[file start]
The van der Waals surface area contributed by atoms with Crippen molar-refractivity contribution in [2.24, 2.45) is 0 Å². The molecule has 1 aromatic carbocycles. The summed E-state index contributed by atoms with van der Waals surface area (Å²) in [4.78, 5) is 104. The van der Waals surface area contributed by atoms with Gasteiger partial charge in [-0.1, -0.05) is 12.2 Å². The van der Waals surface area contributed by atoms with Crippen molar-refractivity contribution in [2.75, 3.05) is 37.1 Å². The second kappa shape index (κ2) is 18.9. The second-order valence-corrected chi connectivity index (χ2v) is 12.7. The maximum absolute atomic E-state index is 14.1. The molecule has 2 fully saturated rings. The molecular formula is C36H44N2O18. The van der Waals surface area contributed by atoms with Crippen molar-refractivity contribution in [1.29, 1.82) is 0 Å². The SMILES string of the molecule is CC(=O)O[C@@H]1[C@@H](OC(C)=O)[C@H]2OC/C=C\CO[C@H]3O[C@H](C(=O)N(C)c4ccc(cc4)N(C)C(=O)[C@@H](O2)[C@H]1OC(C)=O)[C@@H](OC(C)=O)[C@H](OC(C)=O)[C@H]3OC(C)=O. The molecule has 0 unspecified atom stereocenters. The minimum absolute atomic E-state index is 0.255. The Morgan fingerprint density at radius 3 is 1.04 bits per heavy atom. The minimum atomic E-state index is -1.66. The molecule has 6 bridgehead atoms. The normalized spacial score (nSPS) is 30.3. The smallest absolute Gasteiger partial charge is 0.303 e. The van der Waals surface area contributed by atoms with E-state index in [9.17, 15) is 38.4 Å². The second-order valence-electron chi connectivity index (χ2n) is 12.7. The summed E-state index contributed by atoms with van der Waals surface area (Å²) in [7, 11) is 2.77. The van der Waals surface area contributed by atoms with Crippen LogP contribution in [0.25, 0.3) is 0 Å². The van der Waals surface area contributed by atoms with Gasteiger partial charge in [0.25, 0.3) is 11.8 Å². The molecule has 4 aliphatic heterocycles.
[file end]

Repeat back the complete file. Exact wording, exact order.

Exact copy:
The van der Waals surface area contributed by atoms with Crippen molar-refractivity contribution in [2.24, 2.45) is 0 Å². The molecule has 1 aromatic carbocycles. The summed E-state index contributed by atoms with van der Waals surface area (Å²) in [4.78, 5) is 104. The van der Waals surface area contributed by atoms with Gasteiger partial charge in [-0.1, -0.05) is 12.2 Å². The van der Waals surface area contributed by atoms with Crippen molar-refractivity contribution in [2.75, 3.05) is 37.1 Å². The second kappa shape index (κ2) is 18.9. The second-order valence-corrected chi connectivity index (χ2v) is 12.7. The maximum absolute atomic E-state index is 14.1. The molecule has 2 fully saturated rings. The molecular formula is C36H44N2O18. The van der Waals surface area contributed by atoms with Crippen molar-refractivity contribution in [1.29, 1.82) is 0 Å². The SMILES string of the molecule is CC(=O)O[C@@H]1[C@@H](OC(C)=O)[C@H]2OC/C=C\CO[C@H]3O[C@H](C(=O)N(C)c4ccc(cc4)N(C)C(=O)[C@@H](O2)[C@H]1OC(C)=O)[C@@H](OC(C)=O)[C@H](OC(C)=O)[C@H]3OC(C)=O. The molecule has 0 unspecified atom stereocenters. The minimum absolute atomic E-state index is 0.255. The Morgan fingerprint density at radius 3 is 1.04 bits per heavy atom. The minimum atomic E-state index is -1.66. The molecule has 6 bridgehead atoms. The normalized spacial score (nSPS) is 30.3. The smallest absolute Gasteiger partial charge is 0.303 e. The van der Waals surface area contributed by atoms with E-state index in [9.17, 15) is 38.4 Å². The second-order valence-electron chi connectivity index (χ2n) is 12.7. The summed E-state index contributed by atoms with van der Waals surface area (Å²) in [7, 11) is 2.77. The van der Waals surface area contributed by atoms with Crippen LogP contribution in [0.25, 0.3) is 0 Å². The van der Waals surface area contributed by atoms with Gasteiger partial charge in [0.25, 0.3) is 11.8 Å². The molecule has 4 aliphatic heterocycles.